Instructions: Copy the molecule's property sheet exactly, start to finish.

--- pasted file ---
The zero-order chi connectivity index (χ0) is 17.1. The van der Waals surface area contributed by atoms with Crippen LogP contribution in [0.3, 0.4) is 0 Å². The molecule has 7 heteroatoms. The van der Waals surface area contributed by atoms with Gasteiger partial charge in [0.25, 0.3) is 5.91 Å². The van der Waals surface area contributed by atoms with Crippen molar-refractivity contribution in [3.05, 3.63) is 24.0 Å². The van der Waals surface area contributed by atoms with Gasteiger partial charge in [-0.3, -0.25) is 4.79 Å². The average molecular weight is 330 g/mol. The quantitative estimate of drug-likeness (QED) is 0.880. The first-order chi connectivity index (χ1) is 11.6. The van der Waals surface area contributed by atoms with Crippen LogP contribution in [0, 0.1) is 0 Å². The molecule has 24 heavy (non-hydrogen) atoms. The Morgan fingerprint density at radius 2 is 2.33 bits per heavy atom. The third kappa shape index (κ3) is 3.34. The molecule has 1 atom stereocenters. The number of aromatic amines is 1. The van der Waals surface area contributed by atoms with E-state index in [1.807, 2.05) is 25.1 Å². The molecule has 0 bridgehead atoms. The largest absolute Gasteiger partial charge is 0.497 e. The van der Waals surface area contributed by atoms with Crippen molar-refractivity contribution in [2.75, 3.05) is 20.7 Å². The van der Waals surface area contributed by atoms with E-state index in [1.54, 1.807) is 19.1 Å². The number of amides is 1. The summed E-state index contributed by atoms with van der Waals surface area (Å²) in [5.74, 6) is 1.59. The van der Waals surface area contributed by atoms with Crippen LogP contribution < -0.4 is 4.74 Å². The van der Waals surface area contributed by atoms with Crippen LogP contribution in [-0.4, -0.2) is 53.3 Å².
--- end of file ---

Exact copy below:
The zero-order chi connectivity index (χ0) is 17.1. The van der Waals surface area contributed by atoms with Crippen LogP contribution in [0.3, 0.4) is 0 Å². The molecule has 7 heteroatoms. The van der Waals surface area contributed by atoms with Gasteiger partial charge in [0.25, 0.3) is 5.91 Å². The van der Waals surface area contributed by atoms with Crippen molar-refractivity contribution in [3.05, 3.63) is 24.0 Å². The van der Waals surface area contributed by atoms with Gasteiger partial charge in [-0.3, -0.25) is 4.79 Å². The average molecular weight is 330 g/mol. The quantitative estimate of drug-likeness (QED) is 0.880. The first-order chi connectivity index (χ1) is 11.6. The van der Waals surface area contributed by atoms with Crippen LogP contribution in [0, 0.1) is 0 Å². The molecule has 24 heavy (non-hydrogen) atoms. The Morgan fingerprint density at radius 2 is 2.33 bits per heavy atom. The third kappa shape index (κ3) is 3.34. The molecule has 1 atom stereocenters. The number of aromatic amines is 1. The van der Waals surface area contributed by atoms with E-state index in [1.807, 2.05) is 25.1 Å². The molecule has 0 bridgehead atoms. The largest absolute Gasteiger partial charge is 0.497 e. The van der Waals surface area contributed by atoms with Crippen molar-refractivity contribution in [2.75, 3.05) is 20.7 Å². The van der Waals surface area contributed by atoms with E-state index in [1.54, 1.807) is 19.1 Å². The number of amides is 1. The summed E-state index contributed by atoms with van der Waals surface area (Å²) in [5.74, 6) is 1.59. The van der Waals surface area contributed by atoms with Crippen LogP contribution < -0.4 is 4.74 Å². The van der Waals surface area contributed by atoms with Crippen LogP contribution in [-0.4, -0.2) is 53.3 Å².